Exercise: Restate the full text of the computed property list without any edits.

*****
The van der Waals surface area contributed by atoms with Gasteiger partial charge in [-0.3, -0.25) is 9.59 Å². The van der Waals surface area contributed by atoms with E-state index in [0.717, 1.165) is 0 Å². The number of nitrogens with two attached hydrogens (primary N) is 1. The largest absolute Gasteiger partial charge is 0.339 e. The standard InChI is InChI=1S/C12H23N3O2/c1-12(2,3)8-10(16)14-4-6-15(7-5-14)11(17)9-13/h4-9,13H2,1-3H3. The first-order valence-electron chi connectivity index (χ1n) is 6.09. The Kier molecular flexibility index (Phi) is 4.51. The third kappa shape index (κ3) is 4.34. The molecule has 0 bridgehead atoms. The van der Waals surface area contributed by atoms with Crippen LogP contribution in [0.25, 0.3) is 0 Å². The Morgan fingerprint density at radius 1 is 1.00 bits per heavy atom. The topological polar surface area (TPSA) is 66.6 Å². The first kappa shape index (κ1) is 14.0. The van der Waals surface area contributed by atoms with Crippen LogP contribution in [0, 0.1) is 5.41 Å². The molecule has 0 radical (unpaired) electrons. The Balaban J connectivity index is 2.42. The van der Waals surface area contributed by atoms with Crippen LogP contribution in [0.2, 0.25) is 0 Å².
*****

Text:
The van der Waals surface area contributed by atoms with Gasteiger partial charge in [-0.3, -0.25) is 9.59 Å². The van der Waals surface area contributed by atoms with E-state index in [0.717, 1.165) is 0 Å². The number of nitrogens with two attached hydrogens (primary N) is 1. The largest absolute Gasteiger partial charge is 0.339 e. The standard InChI is InChI=1S/C12H23N3O2/c1-12(2,3)8-10(16)14-4-6-15(7-5-14)11(17)9-13/h4-9,13H2,1-3H3. The first-order valence-electron chi connectivity index (χ1n) is 6.09. The Kier molecular flexibility index (Phi) is 4.51. The third kappa shape index (κ3) is 4.34. The molecule has 0 bridgehead atoms. The van der Waals surface area contributed by atoms with Crippen LogP contribution in [0.25, 0.3) is 0 Å². The Morgan fingerprint density at radius 1 is 1.00 bits per heavy atom. The topological polar surface area (TPSA) is 66.6 Å². The first kappa shape index (κ1) is 14.0. The van der Waals surface area contributed by atoms with Crippen LogP contribution in [0, 0.1) is 5.41 Å². The molecule has 0 radical (unpaired) electrons. The Balaban J connectivity index is 2.42. The van der Waals surface area contributed by atoms with Crippen LogP contribution in [0.2, 0.25) is 0 Å².